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Publisher's Summary

In this pathbreaking work, now with a new introduction, Edward S. Herman and Noam Chomsky show that, contrary to the usual image of the news media as cantankerous, obstinate, and ubiquitous in their search for truth and defense of justice, in their actual practice they defend the economic, social, and political agendas of the privileged groups that dominate domestic society, the state, and the global order.

Based on a series of case studies - including the media's dichotomous treatment of "worthy" versus "unworthy" victims, "legitimizing" and "meaningless" Third World elections, and devastating critiques of media coverage of the US wars against Indochina - Herman and Chomsky draw on decades of criticism and research to propose a Propaganda Model to explain the media's behavior and performance. Their new introduction updates the Propaganda Model and the earlier case studies, and it discusses several other applications.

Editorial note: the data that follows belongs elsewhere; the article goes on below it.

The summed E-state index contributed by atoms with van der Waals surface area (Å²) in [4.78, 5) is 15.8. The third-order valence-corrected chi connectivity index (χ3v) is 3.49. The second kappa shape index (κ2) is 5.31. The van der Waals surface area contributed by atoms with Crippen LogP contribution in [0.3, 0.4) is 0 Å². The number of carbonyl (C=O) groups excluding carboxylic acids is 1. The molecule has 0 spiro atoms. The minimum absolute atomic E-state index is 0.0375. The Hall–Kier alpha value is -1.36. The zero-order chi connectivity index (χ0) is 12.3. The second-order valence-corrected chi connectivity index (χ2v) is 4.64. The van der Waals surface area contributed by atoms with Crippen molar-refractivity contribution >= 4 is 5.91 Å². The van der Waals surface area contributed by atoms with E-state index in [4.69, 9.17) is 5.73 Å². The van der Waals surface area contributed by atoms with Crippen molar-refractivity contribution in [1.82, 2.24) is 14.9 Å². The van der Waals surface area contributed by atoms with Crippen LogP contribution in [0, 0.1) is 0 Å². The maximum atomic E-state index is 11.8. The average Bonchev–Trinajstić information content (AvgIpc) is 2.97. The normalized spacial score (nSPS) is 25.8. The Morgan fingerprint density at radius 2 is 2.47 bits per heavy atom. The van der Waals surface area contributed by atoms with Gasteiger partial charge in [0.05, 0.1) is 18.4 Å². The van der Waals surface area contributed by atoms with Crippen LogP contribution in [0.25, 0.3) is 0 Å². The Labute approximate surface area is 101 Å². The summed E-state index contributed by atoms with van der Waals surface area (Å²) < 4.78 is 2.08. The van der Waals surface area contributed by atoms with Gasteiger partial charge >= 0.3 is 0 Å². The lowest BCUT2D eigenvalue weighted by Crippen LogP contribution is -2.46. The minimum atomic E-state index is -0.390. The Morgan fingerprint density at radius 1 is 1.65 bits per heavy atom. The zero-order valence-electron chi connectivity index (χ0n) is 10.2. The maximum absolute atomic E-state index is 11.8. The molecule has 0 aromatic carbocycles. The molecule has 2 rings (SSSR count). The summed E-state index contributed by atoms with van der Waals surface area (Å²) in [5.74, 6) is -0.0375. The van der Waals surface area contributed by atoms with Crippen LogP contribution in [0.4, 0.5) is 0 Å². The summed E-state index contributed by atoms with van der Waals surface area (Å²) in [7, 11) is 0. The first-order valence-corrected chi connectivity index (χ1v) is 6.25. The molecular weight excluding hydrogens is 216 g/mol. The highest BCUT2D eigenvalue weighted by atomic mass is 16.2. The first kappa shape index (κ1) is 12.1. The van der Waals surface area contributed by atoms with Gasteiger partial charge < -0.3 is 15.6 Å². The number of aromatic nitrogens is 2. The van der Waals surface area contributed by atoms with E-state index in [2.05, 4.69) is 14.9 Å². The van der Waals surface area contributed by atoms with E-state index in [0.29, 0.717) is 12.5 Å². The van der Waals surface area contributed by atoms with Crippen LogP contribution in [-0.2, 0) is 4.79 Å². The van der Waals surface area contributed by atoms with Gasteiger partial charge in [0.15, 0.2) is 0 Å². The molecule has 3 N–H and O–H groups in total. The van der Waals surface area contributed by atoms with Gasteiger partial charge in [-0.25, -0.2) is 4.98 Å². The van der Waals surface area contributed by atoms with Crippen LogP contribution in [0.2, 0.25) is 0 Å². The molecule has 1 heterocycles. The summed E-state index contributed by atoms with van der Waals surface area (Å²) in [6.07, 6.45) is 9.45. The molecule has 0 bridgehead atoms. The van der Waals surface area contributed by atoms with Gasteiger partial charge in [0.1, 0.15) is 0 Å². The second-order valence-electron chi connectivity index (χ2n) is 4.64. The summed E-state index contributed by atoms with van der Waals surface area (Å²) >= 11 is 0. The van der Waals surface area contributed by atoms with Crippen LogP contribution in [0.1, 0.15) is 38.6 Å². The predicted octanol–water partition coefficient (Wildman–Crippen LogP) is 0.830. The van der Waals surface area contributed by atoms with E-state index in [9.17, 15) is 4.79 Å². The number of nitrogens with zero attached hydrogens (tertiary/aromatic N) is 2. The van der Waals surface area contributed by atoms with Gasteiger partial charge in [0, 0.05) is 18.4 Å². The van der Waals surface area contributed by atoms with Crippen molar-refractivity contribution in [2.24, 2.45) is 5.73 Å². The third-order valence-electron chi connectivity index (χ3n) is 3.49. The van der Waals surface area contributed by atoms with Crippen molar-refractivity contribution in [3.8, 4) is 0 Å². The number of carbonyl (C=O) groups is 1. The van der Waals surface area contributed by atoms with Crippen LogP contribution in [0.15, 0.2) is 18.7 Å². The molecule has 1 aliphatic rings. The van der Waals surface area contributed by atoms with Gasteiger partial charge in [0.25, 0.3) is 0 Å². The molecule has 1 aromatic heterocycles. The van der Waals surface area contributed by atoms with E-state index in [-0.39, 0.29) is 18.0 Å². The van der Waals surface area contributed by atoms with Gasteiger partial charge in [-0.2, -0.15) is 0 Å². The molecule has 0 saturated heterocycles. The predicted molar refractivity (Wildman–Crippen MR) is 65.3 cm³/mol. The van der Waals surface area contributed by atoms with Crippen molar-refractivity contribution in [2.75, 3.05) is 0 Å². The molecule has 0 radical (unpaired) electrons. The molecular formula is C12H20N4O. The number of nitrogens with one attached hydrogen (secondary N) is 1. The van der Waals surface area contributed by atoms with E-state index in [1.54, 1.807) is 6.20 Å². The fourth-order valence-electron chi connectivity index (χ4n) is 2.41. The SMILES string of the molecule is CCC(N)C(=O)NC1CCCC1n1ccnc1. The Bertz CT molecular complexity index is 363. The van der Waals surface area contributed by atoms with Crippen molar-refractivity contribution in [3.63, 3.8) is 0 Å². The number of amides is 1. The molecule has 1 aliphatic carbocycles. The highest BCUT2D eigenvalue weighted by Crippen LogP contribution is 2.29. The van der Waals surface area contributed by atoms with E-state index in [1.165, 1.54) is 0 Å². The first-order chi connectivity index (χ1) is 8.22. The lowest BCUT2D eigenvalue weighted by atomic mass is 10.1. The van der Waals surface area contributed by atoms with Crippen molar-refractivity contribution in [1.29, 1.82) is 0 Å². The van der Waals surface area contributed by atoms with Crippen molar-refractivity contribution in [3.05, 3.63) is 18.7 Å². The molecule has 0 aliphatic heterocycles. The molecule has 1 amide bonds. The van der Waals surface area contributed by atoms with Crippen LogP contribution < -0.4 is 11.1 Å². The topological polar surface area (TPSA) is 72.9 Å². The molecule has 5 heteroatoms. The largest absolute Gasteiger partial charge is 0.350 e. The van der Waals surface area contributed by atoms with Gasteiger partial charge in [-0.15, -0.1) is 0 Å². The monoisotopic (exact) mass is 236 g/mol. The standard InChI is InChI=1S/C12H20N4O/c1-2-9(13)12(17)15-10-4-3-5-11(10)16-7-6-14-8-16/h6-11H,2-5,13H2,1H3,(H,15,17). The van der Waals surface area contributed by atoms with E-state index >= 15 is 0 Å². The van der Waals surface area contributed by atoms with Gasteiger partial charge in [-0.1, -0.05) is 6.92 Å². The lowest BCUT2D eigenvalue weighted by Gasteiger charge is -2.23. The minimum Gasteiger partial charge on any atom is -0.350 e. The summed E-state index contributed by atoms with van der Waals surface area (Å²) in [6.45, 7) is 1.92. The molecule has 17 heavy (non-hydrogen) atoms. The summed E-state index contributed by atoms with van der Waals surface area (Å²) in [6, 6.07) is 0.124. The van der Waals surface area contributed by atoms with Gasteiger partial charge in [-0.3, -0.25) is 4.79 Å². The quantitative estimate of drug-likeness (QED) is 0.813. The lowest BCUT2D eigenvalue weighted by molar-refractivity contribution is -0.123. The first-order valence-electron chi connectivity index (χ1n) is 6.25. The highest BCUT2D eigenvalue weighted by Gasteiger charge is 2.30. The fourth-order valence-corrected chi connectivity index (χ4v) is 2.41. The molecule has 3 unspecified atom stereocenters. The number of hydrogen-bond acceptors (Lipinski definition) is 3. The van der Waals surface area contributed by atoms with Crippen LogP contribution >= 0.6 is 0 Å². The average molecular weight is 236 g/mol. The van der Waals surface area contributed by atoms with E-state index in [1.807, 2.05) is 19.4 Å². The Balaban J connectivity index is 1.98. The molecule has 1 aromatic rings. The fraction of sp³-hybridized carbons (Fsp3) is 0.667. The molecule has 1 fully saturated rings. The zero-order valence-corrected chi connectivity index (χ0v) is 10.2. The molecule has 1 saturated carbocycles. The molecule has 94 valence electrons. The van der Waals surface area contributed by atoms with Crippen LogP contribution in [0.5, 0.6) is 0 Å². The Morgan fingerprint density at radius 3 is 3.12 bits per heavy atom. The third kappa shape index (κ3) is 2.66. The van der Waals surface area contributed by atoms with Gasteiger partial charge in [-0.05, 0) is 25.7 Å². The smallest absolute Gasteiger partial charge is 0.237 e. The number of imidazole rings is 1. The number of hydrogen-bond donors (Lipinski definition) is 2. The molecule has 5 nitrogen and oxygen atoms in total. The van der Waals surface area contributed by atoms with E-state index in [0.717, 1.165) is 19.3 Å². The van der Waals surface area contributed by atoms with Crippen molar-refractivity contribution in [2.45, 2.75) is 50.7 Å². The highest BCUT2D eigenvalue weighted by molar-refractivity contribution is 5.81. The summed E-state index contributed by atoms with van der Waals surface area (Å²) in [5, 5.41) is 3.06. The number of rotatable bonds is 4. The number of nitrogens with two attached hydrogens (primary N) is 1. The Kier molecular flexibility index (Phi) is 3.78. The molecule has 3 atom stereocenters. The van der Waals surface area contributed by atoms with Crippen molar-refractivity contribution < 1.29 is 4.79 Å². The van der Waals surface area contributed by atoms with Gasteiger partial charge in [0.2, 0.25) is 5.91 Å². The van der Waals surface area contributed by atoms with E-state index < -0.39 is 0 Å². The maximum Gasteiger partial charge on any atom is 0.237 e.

©2002 Edward S. Herman and Noam Chomsky (P)2017 Tantor

Critic Reviews

"[A] compelling indictment of the news media's role in covering up errors and deceptions in American foreign policy of the past quarter century." ( New York Times)

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Disturbing view

A well reasoned argument for the argument for a very obedient media and how they help mold public opinion to government ends.

3 of 3 people found this review helpful

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Eye opening

This was a tough book to Read, but the audio version made it much more digestible.

I've listened to nearly every Chomsky lecture available so not much of this shocked me; but it was very interesting to see it all unpacked like this.

Should be required reading, perhaps in some sort of abbreviated form.

1 of 1 people found this review helpful

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Truth in media for once.